Leap Year

Leap Year

by Steve Erickson

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Publishers Weekly - Publisher's Weekly
The 1988 presidential campaign serves as Erickson's springboard for a quirky free-floating meditation on the bankruptcy of American politics. He berates the Right for ``false faith'' and for grossly deforming the conservative tradition; he chides the Left for too often hating its own country. The apocalyptic tone and surreal techniques of his novels ( Tours of the Black Clock , etc.) find their way into this campaign jaunt: pursuing Bush, Dukakis, Hart, Jackson et al., he keeps running into the specter of Sally Hemings, the slave of Thomas Jefferson. Hemings, in this narrative, is Jefferson's sex partner; her torrid confessions are intended to highlight the statesman's moral failure and white America's tendency to self-betrayal. Erickson also rambles about the ``nuclear imagination,'' an ability to stare into the abyss, but he is most effective delivering scathing attacks on nearly all the 1988 presidential contenders and on the Bush administration. (Oct.)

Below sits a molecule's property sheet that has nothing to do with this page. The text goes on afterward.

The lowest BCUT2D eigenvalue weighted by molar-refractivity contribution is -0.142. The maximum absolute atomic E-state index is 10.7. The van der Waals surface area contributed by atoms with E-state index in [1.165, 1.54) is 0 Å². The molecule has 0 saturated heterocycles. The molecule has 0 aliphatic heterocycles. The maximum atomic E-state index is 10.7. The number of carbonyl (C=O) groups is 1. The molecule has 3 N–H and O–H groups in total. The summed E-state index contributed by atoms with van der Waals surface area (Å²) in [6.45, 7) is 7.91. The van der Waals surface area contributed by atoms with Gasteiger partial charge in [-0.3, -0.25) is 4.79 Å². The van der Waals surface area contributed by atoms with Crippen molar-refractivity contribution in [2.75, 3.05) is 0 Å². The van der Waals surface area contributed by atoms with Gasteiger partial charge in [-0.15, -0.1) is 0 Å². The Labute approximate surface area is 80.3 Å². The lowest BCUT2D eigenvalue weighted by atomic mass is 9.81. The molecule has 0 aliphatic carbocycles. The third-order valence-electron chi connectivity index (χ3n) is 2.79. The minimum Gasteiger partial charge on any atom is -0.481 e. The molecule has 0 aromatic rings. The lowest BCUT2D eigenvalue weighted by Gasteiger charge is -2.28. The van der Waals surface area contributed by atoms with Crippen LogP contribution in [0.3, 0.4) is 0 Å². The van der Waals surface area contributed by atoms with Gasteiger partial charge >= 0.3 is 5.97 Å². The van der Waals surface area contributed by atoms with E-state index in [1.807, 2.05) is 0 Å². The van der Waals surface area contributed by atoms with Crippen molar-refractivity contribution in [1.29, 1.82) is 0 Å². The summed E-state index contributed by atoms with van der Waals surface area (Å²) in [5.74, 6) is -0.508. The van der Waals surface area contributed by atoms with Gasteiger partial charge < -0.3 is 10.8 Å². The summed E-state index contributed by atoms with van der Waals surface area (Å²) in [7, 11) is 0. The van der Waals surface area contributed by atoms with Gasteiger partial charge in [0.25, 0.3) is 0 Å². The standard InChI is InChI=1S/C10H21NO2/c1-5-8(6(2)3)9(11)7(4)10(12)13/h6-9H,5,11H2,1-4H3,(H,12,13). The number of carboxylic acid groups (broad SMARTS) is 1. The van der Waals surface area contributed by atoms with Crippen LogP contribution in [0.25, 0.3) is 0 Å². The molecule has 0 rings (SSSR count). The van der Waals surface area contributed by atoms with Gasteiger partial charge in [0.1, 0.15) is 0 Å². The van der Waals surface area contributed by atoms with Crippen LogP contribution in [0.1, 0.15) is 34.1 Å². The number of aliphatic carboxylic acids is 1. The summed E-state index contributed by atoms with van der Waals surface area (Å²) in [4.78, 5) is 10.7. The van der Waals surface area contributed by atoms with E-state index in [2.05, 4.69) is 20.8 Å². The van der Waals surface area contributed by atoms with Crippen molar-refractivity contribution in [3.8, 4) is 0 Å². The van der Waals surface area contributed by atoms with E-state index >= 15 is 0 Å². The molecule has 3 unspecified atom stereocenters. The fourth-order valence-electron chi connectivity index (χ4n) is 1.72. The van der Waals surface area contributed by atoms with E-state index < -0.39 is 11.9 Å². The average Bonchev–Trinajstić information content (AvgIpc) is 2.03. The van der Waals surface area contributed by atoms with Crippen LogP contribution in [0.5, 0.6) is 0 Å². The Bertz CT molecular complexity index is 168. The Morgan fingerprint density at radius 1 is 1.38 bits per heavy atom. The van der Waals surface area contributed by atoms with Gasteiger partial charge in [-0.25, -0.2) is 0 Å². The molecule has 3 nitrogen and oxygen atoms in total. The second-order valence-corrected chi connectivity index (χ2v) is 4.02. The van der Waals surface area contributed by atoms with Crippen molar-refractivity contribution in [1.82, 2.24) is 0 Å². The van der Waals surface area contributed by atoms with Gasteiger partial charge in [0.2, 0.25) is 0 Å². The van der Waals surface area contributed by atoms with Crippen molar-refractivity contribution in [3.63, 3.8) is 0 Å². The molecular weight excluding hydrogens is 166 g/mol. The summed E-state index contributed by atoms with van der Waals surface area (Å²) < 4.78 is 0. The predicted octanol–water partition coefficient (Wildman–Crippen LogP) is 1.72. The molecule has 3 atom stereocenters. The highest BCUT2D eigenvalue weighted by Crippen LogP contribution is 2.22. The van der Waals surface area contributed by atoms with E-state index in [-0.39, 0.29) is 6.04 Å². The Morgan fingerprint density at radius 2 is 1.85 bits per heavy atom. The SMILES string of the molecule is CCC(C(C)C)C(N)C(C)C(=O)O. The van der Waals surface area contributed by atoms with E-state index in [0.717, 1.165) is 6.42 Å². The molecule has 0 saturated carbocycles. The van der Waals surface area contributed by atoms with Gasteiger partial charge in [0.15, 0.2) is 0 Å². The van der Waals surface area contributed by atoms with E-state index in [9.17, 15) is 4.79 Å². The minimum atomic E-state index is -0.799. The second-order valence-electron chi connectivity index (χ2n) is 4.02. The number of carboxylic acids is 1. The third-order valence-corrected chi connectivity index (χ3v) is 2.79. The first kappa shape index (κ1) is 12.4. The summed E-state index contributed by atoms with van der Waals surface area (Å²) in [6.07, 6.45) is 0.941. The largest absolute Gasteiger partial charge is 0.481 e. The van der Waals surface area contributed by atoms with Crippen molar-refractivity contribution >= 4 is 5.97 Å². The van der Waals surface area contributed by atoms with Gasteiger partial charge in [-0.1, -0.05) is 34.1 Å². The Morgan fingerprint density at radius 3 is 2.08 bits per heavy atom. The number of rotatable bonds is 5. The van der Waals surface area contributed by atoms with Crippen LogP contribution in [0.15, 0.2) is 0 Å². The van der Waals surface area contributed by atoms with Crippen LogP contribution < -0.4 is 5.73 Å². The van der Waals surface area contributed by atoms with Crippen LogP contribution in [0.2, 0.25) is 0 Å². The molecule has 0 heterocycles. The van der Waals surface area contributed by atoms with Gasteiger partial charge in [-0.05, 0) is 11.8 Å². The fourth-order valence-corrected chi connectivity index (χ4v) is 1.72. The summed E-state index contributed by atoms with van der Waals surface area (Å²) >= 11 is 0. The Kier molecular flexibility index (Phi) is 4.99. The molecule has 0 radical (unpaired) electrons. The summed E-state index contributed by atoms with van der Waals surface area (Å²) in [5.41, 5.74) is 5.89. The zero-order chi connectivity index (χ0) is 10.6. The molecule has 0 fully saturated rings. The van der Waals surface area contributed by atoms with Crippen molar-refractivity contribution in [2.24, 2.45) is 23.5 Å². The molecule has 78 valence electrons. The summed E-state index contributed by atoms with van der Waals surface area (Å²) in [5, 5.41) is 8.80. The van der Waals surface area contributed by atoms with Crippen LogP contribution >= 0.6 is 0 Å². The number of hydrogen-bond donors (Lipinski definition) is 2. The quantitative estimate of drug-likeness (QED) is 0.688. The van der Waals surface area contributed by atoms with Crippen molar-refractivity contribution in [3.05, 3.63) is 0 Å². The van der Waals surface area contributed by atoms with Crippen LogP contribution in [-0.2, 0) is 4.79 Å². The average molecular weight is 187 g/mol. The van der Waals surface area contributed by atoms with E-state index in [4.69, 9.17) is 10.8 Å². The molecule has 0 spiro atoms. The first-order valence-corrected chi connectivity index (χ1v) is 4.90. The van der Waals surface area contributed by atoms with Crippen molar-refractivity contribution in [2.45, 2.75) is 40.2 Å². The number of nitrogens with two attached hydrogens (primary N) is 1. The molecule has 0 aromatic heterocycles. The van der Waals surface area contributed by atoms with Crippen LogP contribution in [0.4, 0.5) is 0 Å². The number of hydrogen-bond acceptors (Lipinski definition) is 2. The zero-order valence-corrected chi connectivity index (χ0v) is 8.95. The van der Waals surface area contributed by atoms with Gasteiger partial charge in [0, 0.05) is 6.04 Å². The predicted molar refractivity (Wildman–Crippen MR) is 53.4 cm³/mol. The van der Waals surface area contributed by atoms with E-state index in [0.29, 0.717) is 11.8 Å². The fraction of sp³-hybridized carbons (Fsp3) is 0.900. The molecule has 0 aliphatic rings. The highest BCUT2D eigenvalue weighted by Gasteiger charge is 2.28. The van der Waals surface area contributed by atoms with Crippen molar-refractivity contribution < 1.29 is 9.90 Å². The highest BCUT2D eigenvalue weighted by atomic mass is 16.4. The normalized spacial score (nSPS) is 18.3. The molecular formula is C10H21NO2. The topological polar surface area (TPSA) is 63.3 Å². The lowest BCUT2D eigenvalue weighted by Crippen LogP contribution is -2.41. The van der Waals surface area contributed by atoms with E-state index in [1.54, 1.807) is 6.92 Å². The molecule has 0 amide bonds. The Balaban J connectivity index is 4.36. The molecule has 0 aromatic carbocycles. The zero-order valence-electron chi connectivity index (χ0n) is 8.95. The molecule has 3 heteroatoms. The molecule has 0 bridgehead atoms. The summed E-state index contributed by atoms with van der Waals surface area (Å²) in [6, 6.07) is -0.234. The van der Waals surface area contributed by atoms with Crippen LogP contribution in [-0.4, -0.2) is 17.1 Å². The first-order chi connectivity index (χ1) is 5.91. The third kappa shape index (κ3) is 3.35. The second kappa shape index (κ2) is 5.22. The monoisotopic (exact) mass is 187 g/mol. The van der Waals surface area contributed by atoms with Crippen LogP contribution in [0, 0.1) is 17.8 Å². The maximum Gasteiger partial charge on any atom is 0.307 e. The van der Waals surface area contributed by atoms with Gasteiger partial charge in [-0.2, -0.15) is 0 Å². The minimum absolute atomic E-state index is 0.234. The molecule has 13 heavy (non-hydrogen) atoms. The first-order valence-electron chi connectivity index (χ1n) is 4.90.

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HarperCollins Publishers
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5.20(w) x 7.96(h) x 0.55(d)

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